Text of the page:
The election of Donald Trump as President of the United States of America and his inauguration on 20th January, 2017 as the 45th President, has sent nervous shock waves to friends, foes and around the world.
His unguarded utterances on issues such as immigration, muslims, free trade, refugees, the electoral system in America, Women, NATO, the UN, Russia, China, Taiwan, building a wall on the border with Mexico, persons living with disabilities, freedom of the press, enhanced interrogation (a long hand for torture), America first, the environment and climate change, among others, sent chills, not just in sections of American society, but to the world. Within a few hours of his Presidency, there were a number of controversial executive orders signed, which were consistent with his campaign promises, such as withdrawing his country from the Trans Pacific Partnership Treaty, travel restrictions on nationals of certain muslim countries from entering the United States of America including holders of green cards who had left the country and could not re-enter, as well as students studying in America who had gone to their respective countries during the festive season. This led to massive demonstrations in more than American 30 cities, by people who felt that Trump was taking the country in the wrong direction.
Both Republican and Democratic law makers voiced concerns about some of these executive orders which they described as “un-American” and a violation of the first amendment of the American constitution which guarantees freedom of religion.
Some of these executive orders are being challenged in US the congress by both Republican and Democratic lawmakers. It is clear that the election of the unorthodox and unpredictable Trump from outside the main stream of the political establishment, will dramatically change American’s role and image in the world .His administrations is likely to be nationalistic and inward looking at a time when the world is moving in the direction of globalization and multilateralism. At a time when many countries are breaking down barriers to allow free movement of people and goods Trump wants to build a wall to keep America safe and by putting America first and advancing a conservative inward looking agenda, the impact in Europe is already being felt and could affect election outcomes.
Although Trump’s Africa policy still remains unclear, some of the statements he made in the past about Africa and some of its leaders are sufficiently indicative enough and Africa has no reason to feel comfortable with Trump and his administration which comprises ministers with very little or no government experience and have mainly come from corporate America. He is the only American President who regularly takes to twitter to express views which have not been vetted by the bureaucracy to make sure that they are in line with the official position of this government. In the art of statecraft as opposed to corporatecraft, where he was used to making decisions alone, decisions and pronouncements he makes as President either through press interviews or twitter, could amount to own goals and have to be done collectively with other arms of government, to make sure that they are consistent with government policy. Twitter diplomacy by a President, let alone, the President the United States of America, the most powerful country in the world, is extremely risky and dangerous.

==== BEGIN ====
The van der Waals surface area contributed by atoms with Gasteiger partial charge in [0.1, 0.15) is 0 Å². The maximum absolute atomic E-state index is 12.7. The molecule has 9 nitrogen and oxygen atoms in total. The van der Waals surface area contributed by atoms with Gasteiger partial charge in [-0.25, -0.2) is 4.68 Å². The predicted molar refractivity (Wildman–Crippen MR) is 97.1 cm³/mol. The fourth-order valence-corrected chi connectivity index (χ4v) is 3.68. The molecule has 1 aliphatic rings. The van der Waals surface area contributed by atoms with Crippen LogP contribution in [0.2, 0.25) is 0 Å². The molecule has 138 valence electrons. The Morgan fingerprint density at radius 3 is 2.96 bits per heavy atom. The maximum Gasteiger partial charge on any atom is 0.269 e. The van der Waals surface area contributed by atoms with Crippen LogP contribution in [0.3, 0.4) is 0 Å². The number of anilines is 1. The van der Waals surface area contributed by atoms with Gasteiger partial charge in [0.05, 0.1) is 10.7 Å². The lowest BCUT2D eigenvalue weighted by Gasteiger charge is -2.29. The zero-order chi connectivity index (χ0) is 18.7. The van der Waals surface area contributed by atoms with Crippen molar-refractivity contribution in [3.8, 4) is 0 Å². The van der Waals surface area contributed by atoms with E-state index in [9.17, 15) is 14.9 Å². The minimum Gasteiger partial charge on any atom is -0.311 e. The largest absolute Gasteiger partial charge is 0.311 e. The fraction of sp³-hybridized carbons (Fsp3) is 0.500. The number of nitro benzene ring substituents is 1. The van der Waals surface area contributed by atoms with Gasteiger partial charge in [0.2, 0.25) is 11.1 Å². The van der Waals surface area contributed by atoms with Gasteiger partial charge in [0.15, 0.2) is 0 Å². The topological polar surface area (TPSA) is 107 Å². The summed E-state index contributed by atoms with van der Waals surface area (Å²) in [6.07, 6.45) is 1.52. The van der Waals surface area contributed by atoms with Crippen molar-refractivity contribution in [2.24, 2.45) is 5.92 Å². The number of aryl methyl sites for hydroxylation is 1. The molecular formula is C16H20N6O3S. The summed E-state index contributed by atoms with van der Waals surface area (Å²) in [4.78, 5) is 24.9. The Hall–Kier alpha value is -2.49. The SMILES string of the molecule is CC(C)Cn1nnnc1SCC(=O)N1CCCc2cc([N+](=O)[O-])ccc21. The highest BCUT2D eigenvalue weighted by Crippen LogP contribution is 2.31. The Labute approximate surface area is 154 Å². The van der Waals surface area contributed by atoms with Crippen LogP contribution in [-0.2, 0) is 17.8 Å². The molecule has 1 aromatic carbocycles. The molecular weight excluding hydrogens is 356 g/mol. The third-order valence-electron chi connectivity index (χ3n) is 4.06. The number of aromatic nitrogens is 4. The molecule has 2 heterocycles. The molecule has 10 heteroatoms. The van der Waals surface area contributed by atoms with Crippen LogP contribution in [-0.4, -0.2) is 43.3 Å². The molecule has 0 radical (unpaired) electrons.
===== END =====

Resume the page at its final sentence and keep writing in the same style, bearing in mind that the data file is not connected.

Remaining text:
The world is at risk of a new form of nationalism, which will negatively affect the movement towards globalization. Africa has now elected the foreign minister of Chad Mr. Moussa Faki Mahamat as the new Chairperson of the Commission of the African Union to replace Dr Dlamini-Zuma of South Africa, whose tenure of office had to be extended by six months, because African leaders failed to elect her successor when they last met in Kigali, Rwanda. The challenges facing the new Chairperson are daunting and they include industrializing our continent, peace building, less dependence on outside charity, strengthening African governance institutions, improving human rights, strengthening and consolidating democracy, cooperating in the fight against international and domestic terrorism, increasing GDP growth, raising living standards of the African people, improving health care. Food security, infrastructure development among others. African countries should support the new team by paying their contributions to the African Union secretariat and depend less on the outside world.